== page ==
PETS in O'Donnell Street have been targeted in a series of cruel attacks, say residents who are themselves fed up with being victims of crime.
Last week the Daily Liberal ran a series of reports detailing the experiences of more than a dozen residents whose families had been the victims of assaults, break-ins, theft, intimidation, vandalism attacks, verbal abuse and arson attempts in recent months.
But the stories many residents told suggested there were also four-legged victims.
"They tried to kill my dog," one woman said.
"They threw a pig's ear over the fence with crushed glass and Ratsak on it to try to bait him. Thank God he won't eat any food that's not given to him by me."
Another resident said a nearby dog had been taken to the vet the same day the pig's ear had been found and it had died.
"We think it was baited," she said.
Some residents believed there was a new tactic being employed by would-be intruders.
"The latest is that they throw rubber balls over the fence with needles inside," one woman said.
"They know the dogs chew the balls and they want the dogs to eat the needles and die.
"That way they can get into our yards and houses."
As she spoke another resident's hand shot up to her mouth. She said she had found one of the rubber balls matching the other residents' descriptions in her own backyard that morning and had thought nothing of it.
"Pick it up straight away," another resident warned.
"Any balls that go in your yard, pick them up and check them. I've found six in the past week."
One man said he had given police the names of some children who had used a slingshot to fire marbles at his dog.
"They fired them at all the streetlights and broke them and now they're firing them at the people and their animals," he said.
One woman said her dog went missing from her yard and she later found out two little girls had been walking around with it. They claimed a neighbour had given it to them.
"I found out who he was and knocked on his door and when he answered I asked for my dog back," she said.
"He argued that it wasn't my dog. I told him I was going to the police station."
The woman said she reported the theft to police.
"I did have photos of him but he was only a few weeks old so he wasn't microchipped or registered so they said there wasn't much they could do," she said.
"But anyway I got on Facebook and said I knew who had my dog and that he was refusing to hand him over. There were hundreds of comments from people offering to come and help me get my dog back.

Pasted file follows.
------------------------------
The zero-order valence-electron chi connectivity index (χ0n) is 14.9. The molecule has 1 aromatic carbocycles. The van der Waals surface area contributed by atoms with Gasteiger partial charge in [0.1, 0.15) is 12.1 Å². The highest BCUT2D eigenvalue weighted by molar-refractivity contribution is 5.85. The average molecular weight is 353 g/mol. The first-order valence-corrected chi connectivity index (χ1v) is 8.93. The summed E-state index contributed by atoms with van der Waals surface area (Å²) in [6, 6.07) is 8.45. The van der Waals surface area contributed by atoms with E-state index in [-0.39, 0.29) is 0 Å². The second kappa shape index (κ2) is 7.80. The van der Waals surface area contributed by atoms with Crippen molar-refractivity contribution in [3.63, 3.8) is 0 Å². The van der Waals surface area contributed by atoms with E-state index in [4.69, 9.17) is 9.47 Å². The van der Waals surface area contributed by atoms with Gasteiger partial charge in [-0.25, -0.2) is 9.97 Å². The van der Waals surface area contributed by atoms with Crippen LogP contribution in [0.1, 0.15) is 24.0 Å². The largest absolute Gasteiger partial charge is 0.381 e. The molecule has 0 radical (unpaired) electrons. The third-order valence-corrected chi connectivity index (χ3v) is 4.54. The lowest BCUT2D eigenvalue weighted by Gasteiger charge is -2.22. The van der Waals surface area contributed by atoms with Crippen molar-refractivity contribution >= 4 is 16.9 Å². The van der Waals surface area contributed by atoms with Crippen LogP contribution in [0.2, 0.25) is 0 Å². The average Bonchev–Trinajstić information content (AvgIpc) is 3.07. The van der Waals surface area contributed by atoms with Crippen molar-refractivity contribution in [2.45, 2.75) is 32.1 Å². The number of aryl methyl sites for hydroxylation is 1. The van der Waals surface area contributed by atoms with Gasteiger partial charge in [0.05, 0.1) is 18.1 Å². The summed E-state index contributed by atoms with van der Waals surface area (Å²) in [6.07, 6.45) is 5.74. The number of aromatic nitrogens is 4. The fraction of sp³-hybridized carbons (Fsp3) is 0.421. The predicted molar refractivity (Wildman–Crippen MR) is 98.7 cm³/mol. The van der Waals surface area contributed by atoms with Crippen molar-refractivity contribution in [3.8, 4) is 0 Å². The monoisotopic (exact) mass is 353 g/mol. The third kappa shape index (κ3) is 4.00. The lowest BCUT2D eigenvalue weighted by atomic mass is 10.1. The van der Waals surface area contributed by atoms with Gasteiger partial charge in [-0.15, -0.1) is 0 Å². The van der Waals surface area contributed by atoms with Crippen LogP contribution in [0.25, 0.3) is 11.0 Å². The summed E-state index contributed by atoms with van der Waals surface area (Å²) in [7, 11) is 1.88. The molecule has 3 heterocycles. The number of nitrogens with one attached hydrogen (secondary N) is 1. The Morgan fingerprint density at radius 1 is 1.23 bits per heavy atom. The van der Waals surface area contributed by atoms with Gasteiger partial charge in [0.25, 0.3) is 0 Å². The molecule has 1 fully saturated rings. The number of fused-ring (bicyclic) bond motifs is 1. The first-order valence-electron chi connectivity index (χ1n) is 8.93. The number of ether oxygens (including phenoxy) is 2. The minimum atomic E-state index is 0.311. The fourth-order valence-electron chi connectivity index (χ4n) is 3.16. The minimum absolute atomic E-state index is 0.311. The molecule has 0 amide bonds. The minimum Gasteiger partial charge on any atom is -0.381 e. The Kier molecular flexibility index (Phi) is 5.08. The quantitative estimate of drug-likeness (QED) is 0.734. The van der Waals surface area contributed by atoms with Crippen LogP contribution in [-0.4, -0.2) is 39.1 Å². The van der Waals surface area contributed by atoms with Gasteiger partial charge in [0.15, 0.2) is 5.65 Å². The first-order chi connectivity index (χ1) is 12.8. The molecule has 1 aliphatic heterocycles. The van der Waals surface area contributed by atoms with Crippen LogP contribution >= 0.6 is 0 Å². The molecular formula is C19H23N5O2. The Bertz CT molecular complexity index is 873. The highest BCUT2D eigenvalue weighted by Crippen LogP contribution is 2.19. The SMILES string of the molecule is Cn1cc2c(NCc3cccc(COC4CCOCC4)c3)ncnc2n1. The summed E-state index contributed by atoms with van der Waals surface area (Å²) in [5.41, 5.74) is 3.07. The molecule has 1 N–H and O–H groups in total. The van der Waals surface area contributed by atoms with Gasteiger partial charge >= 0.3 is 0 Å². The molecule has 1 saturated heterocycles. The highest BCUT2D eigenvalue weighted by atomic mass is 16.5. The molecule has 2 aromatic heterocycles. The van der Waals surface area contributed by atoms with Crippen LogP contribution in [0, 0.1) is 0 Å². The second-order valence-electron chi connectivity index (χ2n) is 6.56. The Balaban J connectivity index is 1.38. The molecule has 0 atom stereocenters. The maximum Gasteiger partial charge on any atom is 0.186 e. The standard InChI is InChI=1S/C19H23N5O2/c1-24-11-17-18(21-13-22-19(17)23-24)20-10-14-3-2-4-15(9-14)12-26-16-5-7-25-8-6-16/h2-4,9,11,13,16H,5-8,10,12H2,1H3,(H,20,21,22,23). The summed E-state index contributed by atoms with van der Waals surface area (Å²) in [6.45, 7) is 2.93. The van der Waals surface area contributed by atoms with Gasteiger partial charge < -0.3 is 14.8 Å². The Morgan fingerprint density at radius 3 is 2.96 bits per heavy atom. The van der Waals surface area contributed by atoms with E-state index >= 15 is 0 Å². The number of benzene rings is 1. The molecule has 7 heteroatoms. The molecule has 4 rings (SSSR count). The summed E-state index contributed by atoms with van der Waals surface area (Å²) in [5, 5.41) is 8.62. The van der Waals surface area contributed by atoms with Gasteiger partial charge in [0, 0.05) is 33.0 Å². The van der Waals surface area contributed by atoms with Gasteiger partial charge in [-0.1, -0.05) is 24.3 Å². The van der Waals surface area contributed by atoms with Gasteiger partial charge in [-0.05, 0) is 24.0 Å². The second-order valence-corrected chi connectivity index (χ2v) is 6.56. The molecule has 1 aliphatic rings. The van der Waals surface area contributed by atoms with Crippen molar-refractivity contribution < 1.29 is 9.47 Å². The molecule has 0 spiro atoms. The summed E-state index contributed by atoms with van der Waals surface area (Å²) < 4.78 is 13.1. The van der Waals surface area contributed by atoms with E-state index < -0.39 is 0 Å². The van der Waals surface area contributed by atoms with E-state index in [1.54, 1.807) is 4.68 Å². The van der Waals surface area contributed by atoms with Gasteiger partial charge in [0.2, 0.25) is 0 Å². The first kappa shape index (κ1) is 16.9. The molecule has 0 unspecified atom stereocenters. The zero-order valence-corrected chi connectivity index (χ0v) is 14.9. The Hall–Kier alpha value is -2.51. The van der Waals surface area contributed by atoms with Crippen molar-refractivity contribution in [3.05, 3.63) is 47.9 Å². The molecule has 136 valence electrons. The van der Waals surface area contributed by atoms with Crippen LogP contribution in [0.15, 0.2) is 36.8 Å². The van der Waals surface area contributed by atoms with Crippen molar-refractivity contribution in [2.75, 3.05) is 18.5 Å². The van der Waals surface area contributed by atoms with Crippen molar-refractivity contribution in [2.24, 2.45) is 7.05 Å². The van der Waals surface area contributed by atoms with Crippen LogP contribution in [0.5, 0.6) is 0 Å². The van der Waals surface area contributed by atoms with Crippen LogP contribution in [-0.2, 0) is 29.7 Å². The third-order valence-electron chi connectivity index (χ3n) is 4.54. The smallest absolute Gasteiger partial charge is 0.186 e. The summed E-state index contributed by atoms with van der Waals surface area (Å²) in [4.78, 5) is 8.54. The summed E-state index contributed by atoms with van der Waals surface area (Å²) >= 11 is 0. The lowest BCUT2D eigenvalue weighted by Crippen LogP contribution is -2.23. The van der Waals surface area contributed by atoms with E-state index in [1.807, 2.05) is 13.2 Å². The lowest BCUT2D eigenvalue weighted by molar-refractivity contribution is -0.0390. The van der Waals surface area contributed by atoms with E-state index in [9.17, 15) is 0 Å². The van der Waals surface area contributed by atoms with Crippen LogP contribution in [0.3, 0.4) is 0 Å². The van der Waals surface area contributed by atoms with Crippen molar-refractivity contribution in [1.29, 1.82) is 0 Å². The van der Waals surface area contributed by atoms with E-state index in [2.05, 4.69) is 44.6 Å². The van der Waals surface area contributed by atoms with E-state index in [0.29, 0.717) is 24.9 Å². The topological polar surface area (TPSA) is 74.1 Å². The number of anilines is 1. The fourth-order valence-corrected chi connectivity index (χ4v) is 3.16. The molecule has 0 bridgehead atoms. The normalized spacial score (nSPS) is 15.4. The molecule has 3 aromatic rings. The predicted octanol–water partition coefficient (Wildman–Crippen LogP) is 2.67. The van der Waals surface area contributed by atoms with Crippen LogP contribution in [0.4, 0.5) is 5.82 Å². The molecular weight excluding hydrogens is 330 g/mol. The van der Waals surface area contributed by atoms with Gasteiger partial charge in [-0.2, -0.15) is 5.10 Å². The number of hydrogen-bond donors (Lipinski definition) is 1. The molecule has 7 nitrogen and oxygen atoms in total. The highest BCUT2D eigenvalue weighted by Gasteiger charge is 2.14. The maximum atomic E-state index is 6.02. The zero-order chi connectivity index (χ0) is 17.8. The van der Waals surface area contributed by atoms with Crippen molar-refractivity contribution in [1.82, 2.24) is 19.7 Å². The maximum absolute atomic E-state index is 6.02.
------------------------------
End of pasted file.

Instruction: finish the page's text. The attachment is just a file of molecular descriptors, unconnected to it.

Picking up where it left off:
"It was my three-year-old's dog and he was shattered. He couldn't sleep because he was that devastated and all he wanted was his puppy back.
"So a group of seven or eight of us turned up at (the man's) house. I walked up to the door and said to him, 'I've come for my dog'.
"He looked out the door and realised he had no chance against all of us. Then he had the nerve to say, 'OK, I'll make a deal with you. You give me a carton of beer and you can have your dog back'.
"Another lady walked up and asked if she could have a look at the dog. She grabbed it and bolted to her car and took off up the street in it. Then he threw his shoes at the car and I'm thinking, how juvenile is this?
"Then he told me some story about how he had picked it up off the street after two people had thrown it out the window and I'm thinking, why the hell didn't you ring the RSPCA or take it to the vet then?"
One resident told the Daily Liberal he had received a huge shock when he found two children had climbed into his yard and were crouched near his gate.
But he said it was difficult to blame children for what had happened in his street.
"It comes back to the parents," he said.
"The parents need to look after their bloody kids. They have got to take responsibility.
"We can keep ringing the police but they can only do so much. These families always have an excuse and I think they get away with it. I've lived around here since I was a child and, fair dinkum, I've never seen it as bad as it is now."
Another woman said she believed there was a particular motivation behind much of the troublemakers' behaviour.
"I think they are trying to scare people out of this street because they want those people's houses for the other members of their families," she said.